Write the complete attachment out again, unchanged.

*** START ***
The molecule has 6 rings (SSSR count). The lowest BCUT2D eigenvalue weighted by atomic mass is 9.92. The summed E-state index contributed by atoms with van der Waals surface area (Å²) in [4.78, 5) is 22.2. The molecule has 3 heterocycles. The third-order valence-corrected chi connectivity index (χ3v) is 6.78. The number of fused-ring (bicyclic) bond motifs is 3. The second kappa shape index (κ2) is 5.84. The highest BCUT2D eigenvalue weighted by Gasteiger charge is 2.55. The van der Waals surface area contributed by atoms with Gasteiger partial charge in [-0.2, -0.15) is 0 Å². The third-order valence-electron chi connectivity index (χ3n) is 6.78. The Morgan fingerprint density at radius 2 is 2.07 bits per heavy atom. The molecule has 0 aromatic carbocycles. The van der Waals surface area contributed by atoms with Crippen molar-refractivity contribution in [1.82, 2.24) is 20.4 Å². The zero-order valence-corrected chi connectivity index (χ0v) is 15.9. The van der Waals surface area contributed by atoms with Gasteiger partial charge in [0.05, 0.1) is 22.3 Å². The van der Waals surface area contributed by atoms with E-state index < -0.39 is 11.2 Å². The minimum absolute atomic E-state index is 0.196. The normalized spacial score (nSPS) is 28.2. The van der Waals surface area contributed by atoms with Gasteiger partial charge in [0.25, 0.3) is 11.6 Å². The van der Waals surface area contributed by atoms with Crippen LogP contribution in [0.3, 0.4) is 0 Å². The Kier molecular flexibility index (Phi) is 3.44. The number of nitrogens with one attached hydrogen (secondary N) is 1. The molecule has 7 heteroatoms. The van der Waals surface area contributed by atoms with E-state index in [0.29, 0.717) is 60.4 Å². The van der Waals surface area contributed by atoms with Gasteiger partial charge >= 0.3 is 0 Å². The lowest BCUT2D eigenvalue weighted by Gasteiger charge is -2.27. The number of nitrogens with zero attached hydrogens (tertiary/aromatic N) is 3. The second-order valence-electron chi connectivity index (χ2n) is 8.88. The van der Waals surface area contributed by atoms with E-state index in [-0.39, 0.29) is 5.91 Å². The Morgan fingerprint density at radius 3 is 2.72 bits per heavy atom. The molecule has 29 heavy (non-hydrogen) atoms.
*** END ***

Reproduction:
The molecule has 6 rings (SSSR count). The lowest BCUT2D eigenvalue weighted by atomic mass is 9.92. The summed E-state index contributed by atoms with van der Waals surface area (Å²) in [4.78, 5) is 22.2. The molecule has 3 heterocycles. The third-order valence-corrected chi connectivity index (χ3v) is 6.78. The number of fused-ring (bicyclic) bond motifs is 3. The second kappa shape index (κ2) is 5.84. The highest BCUT2D eigenvalue weighted by Gasteiger charge is 2.55. The van der Waals surface area contributed by atoms with Gasteiger partial charge in [-0.2, -0.15) is 0 Å². The third-order valence-electron chi connectivity index (χ3n) is 6.78. The Morgan fingerprint density at radius 2 is 2.07 bits per heavy atom. The molecule has 0 aromatic carbocycles. The van der Waals surface area contributed by atoms with Crippen molar-refractivity contribution in [1.82, 2.24) is 20.4 Å². The zero-order valence-corrected chi connectivity index (χ0v) is 15.9. The van der Waals surface area contributed by atoms with Gasteiger partial charge in [0.05, 0.1) is 22.3 Å². The van der Waals surface area contributed by atoms with E-state index < -0.39 is 11.2 Å². The minimum absolute atomic E-state index is 0.196. The normalized spacial score (nSPS) is 28.2. The van der Waals surface area contributed by atoms with Gasteiger partial charge in [0.25, 0.3) is 11.6 Å². The van der Waals surface area contributed by atoms with Crippen LogP contribution in [0.3, 0.4) is 0 Å². The Kier molecular flexibility index (Phi) is 3.44. The number of nitrogens with one attached hydrogen (secondary N) is 1. The molecule has 7 heteroatoms. The van der Waals surface area contributed by atoms with E-state index in [0.29, 0.717) is 60.4 Å². The van der Waals surface area contributed by atoms with Gasteiger partial charge >= 0.3 is 0 Å². The lowest BCUT2D eigenvalue weighted by Gasteiger charge is -2.27. The number of nitrogens with zero attached hydrogens (tertiary/aromatic N) is 3. The second-order valence-electron chi connectivity index (χ2n) is 8.88. The van der Waals surface area contributed by atoms with E-state index in [-0.39, 0.29) is 5.91 Å². The Morgan fingerprint density at radius 3 is 2.72 bits per heavy atom. The molecule has 29 heavy (non-hydrogen) atoms.